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Scary Books for Kids of all Ages

Whether I’m “Booing” the neighbors or putting together a Halloween giftie for my own little ghoul (she’s a teenager, I can say that), I always have my eye out for the perfect items to give. And because I’m always trying to trick her into reading, I think these ghost stories books are the perfect add for this year’s bucket.

Maybe because they’ve seen my post on all the haunted places I’ve stayed in, but the nice folks at Arcadia Children’s Books sent a few free copies of their Spooky America series to review – and I’m currently obsessed with them. (All opinions are my own.)

There are 32 books in the entire collection, and each one features a city/state and the “ghostly tales” that have been told about landmarks, hotels, and other areas in that featured region. They are written for kids, but really, I dove right in and found the ghost stories super entertaining.

Each edition is adapted from a longer, more adult book featuring the paranormal in that same geographic area. Think of these as a Cliff Notes version (am I dating myself, who remembers using Cliff Notes to get through school?) of a deeper, more adult retelling of these scary haunts. The result is a quick read, perfect for my short attention span and busy schedule – or teenager. They’re also stuffed full of history since most of the haunts are rooted in events of the past, which I like for my history-loving teen who specifically requested to visit the haunted plantations of Louisiana this past summer.

The three books I have been enjoying feature the Texas cities of San Antonio, Austin, and Granbury. To give you an idea of the format, in 7 short pages of the Granbury edition chapter 1, I learned that the Nutt House and Hotel became the county seat of Hood County, was built by two blind brothers in 1893. Through their family lineage and management, the hotel’s restaurant was run by a feisty granddaughter who – per the stories – is still calling the shots despite having passed in 2001. She’s said to be seen walking up the stairs repeatedly. She also appears to have a special attachment to room 4 where guests have plenty of stories about various paranormal activity, including lighthearted pranks with window shades and more scary encounters with being shaken awake, and much more. Each book is journal-sized, about 100ish pages, with roughly 9 chapters. Today’s retail cost is $12.99 each but they are discounted for a Halloween promotion.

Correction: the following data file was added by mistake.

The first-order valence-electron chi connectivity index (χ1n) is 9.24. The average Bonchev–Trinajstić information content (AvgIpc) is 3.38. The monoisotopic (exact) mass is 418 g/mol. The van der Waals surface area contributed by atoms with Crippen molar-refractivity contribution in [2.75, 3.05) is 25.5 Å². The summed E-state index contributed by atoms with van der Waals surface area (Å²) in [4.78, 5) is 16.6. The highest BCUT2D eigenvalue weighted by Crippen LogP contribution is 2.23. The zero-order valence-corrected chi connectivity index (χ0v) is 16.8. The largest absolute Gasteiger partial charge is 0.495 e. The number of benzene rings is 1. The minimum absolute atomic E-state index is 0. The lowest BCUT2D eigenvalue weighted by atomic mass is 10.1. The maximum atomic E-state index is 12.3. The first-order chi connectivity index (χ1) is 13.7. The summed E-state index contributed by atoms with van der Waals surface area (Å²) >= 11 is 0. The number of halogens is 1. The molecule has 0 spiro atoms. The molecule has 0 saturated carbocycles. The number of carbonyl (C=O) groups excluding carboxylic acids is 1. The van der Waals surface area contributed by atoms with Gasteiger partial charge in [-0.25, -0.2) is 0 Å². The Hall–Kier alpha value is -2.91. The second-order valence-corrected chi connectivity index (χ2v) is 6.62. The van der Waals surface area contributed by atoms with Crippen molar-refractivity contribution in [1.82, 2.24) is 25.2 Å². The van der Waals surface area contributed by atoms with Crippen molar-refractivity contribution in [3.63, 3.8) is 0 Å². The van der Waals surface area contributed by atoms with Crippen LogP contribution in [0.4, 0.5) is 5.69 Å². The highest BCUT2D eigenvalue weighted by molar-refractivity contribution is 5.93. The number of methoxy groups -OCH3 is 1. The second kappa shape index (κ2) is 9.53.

My own sixth-grade self is tickled that I can revisit the topic of my science report with the Ohio books about Cleveland and the State Reformatory, but I’m hoping they’ll expand into the many stories along the Underground Railroad. I do wish I still had a copy of that old paper I wrote!

I especially appreciate that the table of contents features a map key so if you were to visit the area that you’re reading about, you’d have a great location reference of where each story originates. For example, we visit Chattanooga every Thanksgiving and take in the area battlefields and historic sites. This year, I can bring a copy of The Ghostly Tales of Chattanooga to read on the plane and prepare for our next family drive. And the next time our soccer team in on the Austin and San Antonio circuit, I’ll throw these in my bag to see which location is near the fields for a little detour.

These are fun books for both adults and kids at least 11 years old and up depending on your comfort level with the topic matter. You can order them from the Arcadia Publishing website which is really worth a visit to see the incredible depth of location-based, historic topics, or check out the Spooky America book series on Amazon.

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